subchapter containing § 1041). The court reasoned that since the domestic
assault statute borrowed one definition from the abuse prevention statute,
the legislative intent was that it borrow all definitions. Thus, the court
ruled that the definition of "bodily injury" in § 1042 was repealed by
implication with respect to an assault on a child and replaced with the
abuse prevention definition of "abuse." Because of that ruling, the court
concluded that § 1042 requires the State to prove a higher degree of injury
for parent-on-child assaults than for assaults involving only adults, and
that the State failed to meet that standard. In view of its decision that
the proper definition of domestic assault allows a measure of physical
parental discipline, the court did not address defendant's additional
argument that § 1042 contains a parental corporal punishment defense.
¶ 6. The State appeals the trial court's decision, arguing that the
court's construction of the domestic assault statute, 13 V.S.A. § 1042, was
erroneous. When interpreting a statute our overriding goal is to
effectuate the intent of the Legislature. State v. Dixon, 169 Vt. 15, 17,
725 A.2d 920, 922 (1999) (citations omitted). To effectuate the
Legislature's intent we first look at the plain, ordinary meaning of the
statutory language. Id. (citations omitted). If the plain language of
the statute "resolves the conflict without doing violence to the
legislative scheme" we are bound to follow it. Lubinsky v. Fair Haven
Zoning Bd., 148 Vt. 47, 49, 527 A.2d 227, 228 (1986); see also In re Weeks,
167 Vt. 551, 554, 712 A.2d 907, 909 (1998). We conclude that the plain
language of § 1042 does not require a higher degree of harm when the
offense involves parent-on-child assaults.
¶ 7. Section 1042 is a criminal domestic assault statute found in
chapter 19 of Title 13. The statute reads,
Any person who attempts to cause or willfully or recklessly causes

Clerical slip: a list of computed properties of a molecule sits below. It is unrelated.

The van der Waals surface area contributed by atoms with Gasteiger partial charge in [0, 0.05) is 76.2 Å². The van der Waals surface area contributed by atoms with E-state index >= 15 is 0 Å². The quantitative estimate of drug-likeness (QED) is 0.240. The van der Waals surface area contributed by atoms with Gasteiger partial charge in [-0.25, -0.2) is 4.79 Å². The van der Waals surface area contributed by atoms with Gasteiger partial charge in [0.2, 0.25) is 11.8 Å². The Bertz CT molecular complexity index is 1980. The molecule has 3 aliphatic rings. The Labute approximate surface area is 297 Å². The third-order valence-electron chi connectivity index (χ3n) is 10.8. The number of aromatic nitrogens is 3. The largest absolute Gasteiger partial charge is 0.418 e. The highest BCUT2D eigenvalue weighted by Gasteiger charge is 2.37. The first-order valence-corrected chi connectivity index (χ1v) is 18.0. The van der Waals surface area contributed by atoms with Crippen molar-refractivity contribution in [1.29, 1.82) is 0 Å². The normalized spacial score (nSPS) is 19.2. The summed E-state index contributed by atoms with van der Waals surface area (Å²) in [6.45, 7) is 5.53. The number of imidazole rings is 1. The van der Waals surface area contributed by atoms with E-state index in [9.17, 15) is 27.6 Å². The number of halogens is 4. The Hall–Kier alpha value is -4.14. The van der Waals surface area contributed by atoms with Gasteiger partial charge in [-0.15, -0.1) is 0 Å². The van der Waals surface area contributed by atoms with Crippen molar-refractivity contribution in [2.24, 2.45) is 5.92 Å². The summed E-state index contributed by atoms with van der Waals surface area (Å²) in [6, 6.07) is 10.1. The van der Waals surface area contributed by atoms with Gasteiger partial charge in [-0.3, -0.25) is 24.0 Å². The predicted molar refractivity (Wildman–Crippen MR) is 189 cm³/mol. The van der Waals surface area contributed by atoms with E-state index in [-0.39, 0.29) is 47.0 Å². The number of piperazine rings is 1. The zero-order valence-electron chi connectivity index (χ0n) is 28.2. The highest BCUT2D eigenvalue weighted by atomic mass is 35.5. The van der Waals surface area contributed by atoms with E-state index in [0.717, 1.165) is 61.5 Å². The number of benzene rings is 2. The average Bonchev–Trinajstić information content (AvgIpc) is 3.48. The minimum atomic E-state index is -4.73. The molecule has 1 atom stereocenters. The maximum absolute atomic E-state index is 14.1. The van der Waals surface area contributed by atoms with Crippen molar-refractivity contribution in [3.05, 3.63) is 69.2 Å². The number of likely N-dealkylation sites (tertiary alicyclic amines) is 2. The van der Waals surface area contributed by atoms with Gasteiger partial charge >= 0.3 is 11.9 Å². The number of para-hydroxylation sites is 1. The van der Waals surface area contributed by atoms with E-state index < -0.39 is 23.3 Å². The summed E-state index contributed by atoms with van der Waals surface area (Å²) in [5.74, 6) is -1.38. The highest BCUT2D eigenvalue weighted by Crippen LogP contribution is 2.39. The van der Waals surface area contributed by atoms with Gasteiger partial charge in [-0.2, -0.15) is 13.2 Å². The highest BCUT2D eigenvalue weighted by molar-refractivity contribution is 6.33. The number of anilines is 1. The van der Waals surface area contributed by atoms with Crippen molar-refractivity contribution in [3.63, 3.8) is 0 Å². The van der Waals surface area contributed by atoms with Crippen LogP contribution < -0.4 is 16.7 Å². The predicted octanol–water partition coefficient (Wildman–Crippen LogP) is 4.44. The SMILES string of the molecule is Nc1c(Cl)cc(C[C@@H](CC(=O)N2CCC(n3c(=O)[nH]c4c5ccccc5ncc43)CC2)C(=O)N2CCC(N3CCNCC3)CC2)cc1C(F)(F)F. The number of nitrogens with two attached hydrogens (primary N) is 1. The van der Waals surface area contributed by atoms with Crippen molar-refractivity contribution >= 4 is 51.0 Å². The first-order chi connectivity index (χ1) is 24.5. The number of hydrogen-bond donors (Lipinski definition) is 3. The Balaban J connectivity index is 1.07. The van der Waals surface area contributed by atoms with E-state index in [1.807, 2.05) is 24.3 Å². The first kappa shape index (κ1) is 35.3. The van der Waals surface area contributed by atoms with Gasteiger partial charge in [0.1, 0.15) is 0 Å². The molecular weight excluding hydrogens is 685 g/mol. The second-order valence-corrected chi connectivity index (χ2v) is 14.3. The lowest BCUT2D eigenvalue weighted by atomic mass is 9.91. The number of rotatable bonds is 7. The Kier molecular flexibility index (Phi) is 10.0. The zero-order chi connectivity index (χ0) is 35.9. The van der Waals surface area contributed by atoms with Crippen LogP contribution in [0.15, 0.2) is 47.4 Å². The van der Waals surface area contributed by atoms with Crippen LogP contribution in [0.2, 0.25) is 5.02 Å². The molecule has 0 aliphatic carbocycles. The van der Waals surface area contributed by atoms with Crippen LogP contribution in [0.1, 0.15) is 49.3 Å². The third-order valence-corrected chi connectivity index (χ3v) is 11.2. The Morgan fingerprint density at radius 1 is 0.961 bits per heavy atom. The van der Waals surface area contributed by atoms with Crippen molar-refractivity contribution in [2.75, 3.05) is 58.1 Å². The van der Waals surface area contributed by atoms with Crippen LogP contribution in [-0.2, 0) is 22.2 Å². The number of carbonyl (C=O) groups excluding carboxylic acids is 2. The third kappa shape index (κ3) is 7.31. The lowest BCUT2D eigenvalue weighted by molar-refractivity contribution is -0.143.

bodily injury to a family or household member, or wilfully causes
a family or household member to fear imminent serious bodily
injury shall be imprisoned not more than one year or fined not
more than $5,000.00, or both.
13 V.S.A. § 1042 (emphasis added). Section 1021, also in chapter 19,
defines "bodily injury" and "serious bodily injury" as follows:
For the purpose of this chapter:
(1) "Bodily injury" means physical pain, illness or any impairment
of physical condition;
(2) "Serious bodily injury" means bodily injury which creates a
substantial risk of death or which causes substantial loss or
impairment of the function of any bodily member or organ or
substantial impairment of health, or substantial disfigurement; .
. . .
13 V.S.A. § 1021 (emphasis added).
¶ 8. In contrast, the standard in 33 V.S.A. § 4912, incorporated by
reference in 15 V.S.A. § 1101(1)(C), see Wood, 2003 VT 67, at 10, is that
of an abused child whose "physical health, psychological growth and
development or welfare is harmed or is at substantial risk of harm" by the
acts of the parent. Harm can occur by physical injury, which means "death,
or permanent or temporary disfigurement or impairment by any bodily organ
or function by other than accidental means." 33 V.S.A. § 4912(6). This
standard is applicable only to abuse on children. The abuse prevention act
generally defines abuse as "attempting to cause or causing physical harm."
15 V.S.A. § 1101(1)(A).
¶ 9. Unlike the abuse protection act, neither § 1042 nor § 1021
distinguishes between parent-on-child assaults and other assaults on family
or household members. When a statute internally defines a term, we must
use that definition, not a definition contained in a different statute in a